Some people live for the big game. Joe Montana saved his best efforts for the many NFC Championship Games and Super Bowls he won. Michael Jordan was excellent at sinking clutch shots and the spirits of opposing teams in his six NBA Finals victories. (I’m a Utah Jazz fan. I should know.) And then there’s one Carlos Ivan Beltran.
Carlos Beltran has never been a player who has sought the spotlight. But come October, the spotlight has always found him. And how could it not? After all, he may just be the best postseason baseball player in history.
On Friday night (and early Saturday morning), Beltran provided all the offense for the Cardinals and prevented the Dodgers from producing some offense of their own. In the third inning, Beltran doubled above the outstretched glove of Andre Ethier to plate the tying runs. The game was still tied when Mark Ellis hit a one-out triple for the Dodgers in the tenth inning. But Carlos Beltran caught Michael Young‘s shallow fly ball and fired a perfect throw to catcher Yadier Molina to nail Ellis at the plate. Beltran kept the game tied in the 10th. He untied it in the 13th.
With two men on and one out, Beltran line a Kenley Jansen offering down the right field line to score the winning run for the Cardinals – a hit that would have scored both base runners had the first run not ended the game.
That’s not the first time Beltran has driven in every run his team scored in a postseason game. It’s actually the fourth time, and the second time he’s done it in a victory. Beltran’s two-run homer in Game 1 of the 2006 NLCS gave the Mets all the runs they would need in a 2-0 win over the Cardinals. (Without it, the Mets might never have made it to a Game 7.) Beltran also drove in the only run scored by St. Louis in Game 4 of the 2012 NLDS , a 2-1 loss to Washington. In addition, Beltran homered and drove in all three runs for the Cards in their 5-3 defeat against Pittsburgh in Game 3 of this year’s division series.
Hey, someone’s got to pick up the slack when his teammates aren’t doing their part. And who better to do that than Carlos Beltran?
Let’s look at Beltran’s career numbers in the postseason, or rather, let’s marvel at them.
Beltran turned in a postseason performance for the ages with the Astros in 2004, batting .435 with 11 extra-base hits (eight homers, three doubles), 14 RBI, 21 runs scored and six stolen bases in 12 games. He reached base a whopping 30 times in those dozen contests and recorded a 1.557 OPS – a number that looks like a typo if we weren’t talking about Carlos Beltran.
In 2006, Beltran continued to rake the ball in the postseason. Beltran was held without a hit in his first two playoff games with the Mets, but still reached base four times in the dual victories over the Dodgers. After his two oh-fers, Beltran batted .323 over the Mets’ next eight playoff games, collecting three homers and five RBI. He also continued to score better than one run per game, as he crossed the plate nine times in those eight games. And once again, his OPS remained at an otherworldly level, as Beltran registered an on-base-plus-slugging percentage of 1.062 in those final eight games.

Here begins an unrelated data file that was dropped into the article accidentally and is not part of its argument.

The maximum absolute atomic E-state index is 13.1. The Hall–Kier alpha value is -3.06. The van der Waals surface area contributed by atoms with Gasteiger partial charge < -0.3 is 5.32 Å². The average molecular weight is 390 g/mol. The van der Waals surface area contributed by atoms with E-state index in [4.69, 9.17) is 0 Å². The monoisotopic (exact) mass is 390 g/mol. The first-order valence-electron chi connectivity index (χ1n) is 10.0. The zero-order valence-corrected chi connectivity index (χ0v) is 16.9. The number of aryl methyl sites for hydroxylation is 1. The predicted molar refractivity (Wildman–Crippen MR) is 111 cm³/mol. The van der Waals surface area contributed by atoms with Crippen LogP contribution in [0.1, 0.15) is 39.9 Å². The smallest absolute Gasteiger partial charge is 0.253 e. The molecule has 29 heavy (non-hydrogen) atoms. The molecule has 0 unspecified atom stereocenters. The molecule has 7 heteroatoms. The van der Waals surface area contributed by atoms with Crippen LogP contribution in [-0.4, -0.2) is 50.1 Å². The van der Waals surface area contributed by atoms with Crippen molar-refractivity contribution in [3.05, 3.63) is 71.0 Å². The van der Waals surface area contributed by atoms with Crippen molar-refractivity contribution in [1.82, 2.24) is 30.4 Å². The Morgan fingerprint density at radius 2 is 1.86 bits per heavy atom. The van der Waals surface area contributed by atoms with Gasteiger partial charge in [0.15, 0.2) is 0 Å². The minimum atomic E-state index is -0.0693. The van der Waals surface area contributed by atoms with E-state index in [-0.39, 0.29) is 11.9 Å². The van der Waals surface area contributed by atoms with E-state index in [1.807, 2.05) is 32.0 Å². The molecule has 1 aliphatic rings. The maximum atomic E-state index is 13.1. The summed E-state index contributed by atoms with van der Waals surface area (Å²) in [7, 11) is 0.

After a five-year playoff absence (which surely made opposing pitchers quite happy), Beltran returned to the playoffs in 2012 as a member of the St. Louis Cardinals. What did he do in 12 postseason games with the Redbirds? He absolutely raked it. Beltran batted .357 with nine extra-base hits (six doubles, three homers), six RBI and eight runs scored. He also reached base 22 times in the 12 games and had a 1.154 OPS. And lest ye forget, in the fifth and deciding game of the division series, Beltran started the pivotal ninth inning rally against the Nats with a double and scored when Daniel Descalso hit a game-tying two-run single. That leadoff two-base hit in the ninth was the fifth time Beltran reached base in the game.
That brings us to this year. Fourth verse, same as the first (and second … and third). In six games versus the Pirates and Dodgers, Beltran has reached base nine times and driven in nine runs, including all three runs in Friday’s Game 1 victory over Los Angeles. He has also made excellent contact in this year’s postseason, striking out just two times in 27 plate appearances.
To sum it all up, Beltran is batting .345 in 40 career postseason games. He has reached base an incredible 80 times in those 40 games and has 28 extra-base hits, including 16 home runs. His .750 slugging percentage is the third-highest mark in postseason history and his 1.199 career OPS ranks fifth. Only seven players have hit more postseason home runs than Beltran, but all seven (Manny Ramirez, Bernie Williams, Derek Jeter, Reggie Jackson, Mickey Mantle, Albert Pujols, Jim Thome) needed at least 267 postseason plate appearances to show off their prodigious power. Beltran has come to the plate a mere 178 times. And just think, Beltran has never gotten the opportunity to add to those tremendous postseason numbers in a World Series game. But that might change this season. And Beltran might have a lot to do with it.
There are very few sure things in life. One is death, as it will come for all of us eventually. Another is taxes, as even Jerry Koosman and Pete Rose couldn’t evade the IRS. But if there can be only one other certainty in life, it has to be that Carlos Beltran will turn the postseason into a one-man wrecking crew. He’s not perfect (who put that Crazy Glue on his bat before Wainwright’s 0-2 curveball?), but he’s as close to being perfect on the October stage as any player in baseball history.
Death. Taxes. Beltran. Is there anything more certain in life?